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|Case Number:||Civil Appeal 120 of 2019|
|Parties:||Gerald Nyaga Njue v Mary Wangare Kirumba|
|Date Delivered:||18 Mar 2022|
|Court:||High Court at Nairobi (Milimani Law Courts)|
|Judge(s):||Maureen Akinyi Odero|
|Citation:||Gerald Nyaga Njue v Mary Wangare Kirumba  eKLR|
|Case History:||Being an appeal from the Ruling of the Honourable Senior Resident Magistrate H.M Mbati (Mrs.) delivered on 11th September 2019|
|History Magistrate:||H.M Mbati (Mrs.)|
|Disclaimer:||The information contained in the above segment is not part of the judicial opinion delivered by the Court. The metadata has been prepared by Kenya Law as a guide in understanding the subject of the judicial opinion. Kenya Law makes no warranties as to the comprehensiveness or accuracy of the information|
REPUBLIC OF KENYA
IN THE HIGH COURT OF KENYA
CIVIL APPEAL NO 120 OF 2019
GERALD NYAGA NJUE....................................................................................APPLICANT
MARY WANGARE KIRUMBA....................................................................RESPONDENT
(Being an appeal from the Ruling of the Honourable Senior Resident Magistrate
H.M Mbati (Mrs.) delivered on 11th September 2019)
1. Before this for determination is the Notice of motion dated 17th October 2019 by which the Application GERALD NYAGA NJUE seeks the following orders:-
c. THAT this Honourable court be pleased to stay execution of Order No. 1 of the Orders issued on 7th October 2019 pending hearing and determination of the intended appeal.
d. That this Honourble Court be pleased to grant the Applicant leave to appeal out to time against the order of Honourable Senor Resident Magistrate, H M Mbati (Mrs) delivered on 11th September 2019 in Children Case No 313 of 2016.
e. That costs of this application be provided for.”
2. The Application was premised upon Sections 79G and 95 of the Civil Procedure Act, Order 46 Rule 6 (2) of the Civil Procedure Rules and Sections 1A, 1B, and 3A of the Civil Procedure Act and all other enabling provisions of the law and was supported by the Affidavit of even date sworn by the Applicant.
3. The Respondent MARY WANGARE KIRUMBA opposed the application through her Replying Affidavit dated 14th November 2019. The Application was canvassed by way of written submissions.
4. The genesis of this Application is the Ruling delivered on 11th September 2017 by Hon H.M. MBATI – Senior Resident Magistrate in Nairobi Childrens Case No .313 of 2016. Vide said Ruling the trial court made the following orders-
“1. THAT the Defendant to settle in full the amount totaling to Kshs 400,000/- by end of September 2019. In default, a warrant of arrest shall issue without further notice and the Defendant shall be imprisoned for 28 days under Section 101 (7) of the Children’s Act.
2. THAT the claim for school fees and related expenses is disallowed and the Defendant is discharged from paying school fees for C.N for the entire 2019 since annual school fees was paid in January 2019.
3. THAT going forward, the Plaintiff is at liberty to return C.N to Consolata School. In the alternative, the parties may discuss and agree an alternative school that C.N may join. All the same, the Defendant is expected to provide school related expenses such as stationery and personal effects required by C.N until he completes his secondary education.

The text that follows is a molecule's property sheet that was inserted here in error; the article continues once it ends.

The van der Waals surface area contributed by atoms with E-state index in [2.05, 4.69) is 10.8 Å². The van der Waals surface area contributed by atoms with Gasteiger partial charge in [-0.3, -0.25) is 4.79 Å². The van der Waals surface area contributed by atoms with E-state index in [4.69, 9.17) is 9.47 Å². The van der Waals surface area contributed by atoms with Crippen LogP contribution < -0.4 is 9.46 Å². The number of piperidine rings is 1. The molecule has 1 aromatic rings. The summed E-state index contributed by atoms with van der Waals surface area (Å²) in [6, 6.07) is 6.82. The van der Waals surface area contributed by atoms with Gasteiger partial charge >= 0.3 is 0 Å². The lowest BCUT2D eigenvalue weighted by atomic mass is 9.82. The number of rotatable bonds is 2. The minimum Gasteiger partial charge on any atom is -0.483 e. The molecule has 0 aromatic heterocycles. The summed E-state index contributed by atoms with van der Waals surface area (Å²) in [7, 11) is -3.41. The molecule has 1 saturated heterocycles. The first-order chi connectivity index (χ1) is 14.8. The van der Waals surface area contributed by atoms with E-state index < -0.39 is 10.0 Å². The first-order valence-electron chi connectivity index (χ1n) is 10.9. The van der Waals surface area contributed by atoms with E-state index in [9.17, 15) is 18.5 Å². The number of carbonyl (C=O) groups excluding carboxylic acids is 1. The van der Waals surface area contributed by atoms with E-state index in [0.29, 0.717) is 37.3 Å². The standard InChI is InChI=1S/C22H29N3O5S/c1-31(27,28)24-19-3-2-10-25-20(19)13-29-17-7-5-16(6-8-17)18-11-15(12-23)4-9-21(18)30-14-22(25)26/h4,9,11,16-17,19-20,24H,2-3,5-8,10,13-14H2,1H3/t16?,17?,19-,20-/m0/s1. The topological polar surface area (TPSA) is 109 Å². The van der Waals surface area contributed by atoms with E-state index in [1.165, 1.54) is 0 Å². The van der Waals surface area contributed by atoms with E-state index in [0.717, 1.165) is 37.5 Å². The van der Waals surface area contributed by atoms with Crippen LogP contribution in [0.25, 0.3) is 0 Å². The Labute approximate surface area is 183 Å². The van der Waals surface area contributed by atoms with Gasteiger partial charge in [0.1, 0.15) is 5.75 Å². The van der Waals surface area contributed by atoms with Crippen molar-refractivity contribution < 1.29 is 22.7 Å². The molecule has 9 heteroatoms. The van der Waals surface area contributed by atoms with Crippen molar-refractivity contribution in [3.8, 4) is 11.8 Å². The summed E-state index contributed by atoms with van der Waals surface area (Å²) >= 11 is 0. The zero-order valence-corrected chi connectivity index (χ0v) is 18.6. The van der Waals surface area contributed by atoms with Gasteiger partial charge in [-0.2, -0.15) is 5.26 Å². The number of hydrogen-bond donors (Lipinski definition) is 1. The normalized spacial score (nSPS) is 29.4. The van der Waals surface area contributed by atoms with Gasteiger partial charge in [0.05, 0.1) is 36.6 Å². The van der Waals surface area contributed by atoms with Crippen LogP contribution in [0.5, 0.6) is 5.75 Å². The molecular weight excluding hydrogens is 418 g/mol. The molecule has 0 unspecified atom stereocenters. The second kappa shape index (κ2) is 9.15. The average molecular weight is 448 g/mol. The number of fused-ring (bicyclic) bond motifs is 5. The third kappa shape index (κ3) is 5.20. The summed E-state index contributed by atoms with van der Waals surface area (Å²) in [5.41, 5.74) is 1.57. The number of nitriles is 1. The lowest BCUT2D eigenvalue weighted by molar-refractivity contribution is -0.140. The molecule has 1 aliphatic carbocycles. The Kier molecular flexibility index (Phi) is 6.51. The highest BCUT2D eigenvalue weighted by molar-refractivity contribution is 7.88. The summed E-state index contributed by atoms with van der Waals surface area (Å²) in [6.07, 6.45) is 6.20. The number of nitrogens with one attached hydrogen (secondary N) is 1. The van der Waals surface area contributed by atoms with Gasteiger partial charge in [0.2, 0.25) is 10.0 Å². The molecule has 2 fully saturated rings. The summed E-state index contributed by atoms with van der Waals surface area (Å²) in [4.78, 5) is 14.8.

4. THAT in the circumstances, parental Responsibility for C.N is here extended pursuant to Section 28 of the Children’s Act to ensure the completes his secondary education.
5. THAT if he is in boarding, hi maintenance portion of Kshs 12,500/- shall only be paid during school holidays. Likewise, his daily maintenance of Kshs 417/- shall be provided by the Defendant when he is on half terms, for the number of days he shall be out of school.”
5. Being aggrieved by the above ruling the Applicant sought to file an appeal out of time and also filed this present application seeking to stay Order number (1) pending heading and determination of the intended appeal.
6. The Applicant prayed that Order Number (1) directing him to settle in full arrears of maintenance amounting to Kshs 400,000 be stayed. He pleaded that the monthly maintenance of Kshs 50,000 awarded by the court was excessive in the prevailing tough economic times given that he already provides for the minors shelter and education. That he is only able to afford Kshs 10,000 per month.
7. The Applicant further averred that he had made a payment of Kshs 290,000/- towards the minors school fees at Consolata School but that the Respondent instead moved the child to Juja Preparatory School. As a consequence the money he had paid to Consolata remained unutilized. That the Respondent has refused to refund him this sum of Kshs 290,000/- which he could have used to offset the Kshs 400,000/- arrears.
8. The Applicant further averred that he failed to file an appeal within the time allowed, as he was unaware that Ruling had been delivered. That his Advocate failed to apply for stay of Execution in the lower court. He seeks enlargement of time within which to file the appeal and asserts that this will not prejudice the Respondent.
9. On her part the Respondent deponed that the Applicant had failed to comply with the orders of maintenance made by the Childrens Court leading to the accumulation of arrears of maintenance. She argues that the Applicant is a man of means who is financially secure and is well able to afford the Kshs 50,000 monthly payment ordered by the court. That a stay of execution would not be in the best interest of the minor. The Respondent urges the court to dismiss the application.
Analysis and Determination
10. I have carefully considered the present application, the Affidavit in Reply as well as the submissions on record.
11. Order 42 Rule 6(2) of the Civil Procedure Rules 2010 provide for the conditions to be met in considering an application for stay of execution. The court must satisfy itself that-
(a) The application has been brought without undue delay.
(b) The Applicant stands to suffer substantial loss if the stayis not granted.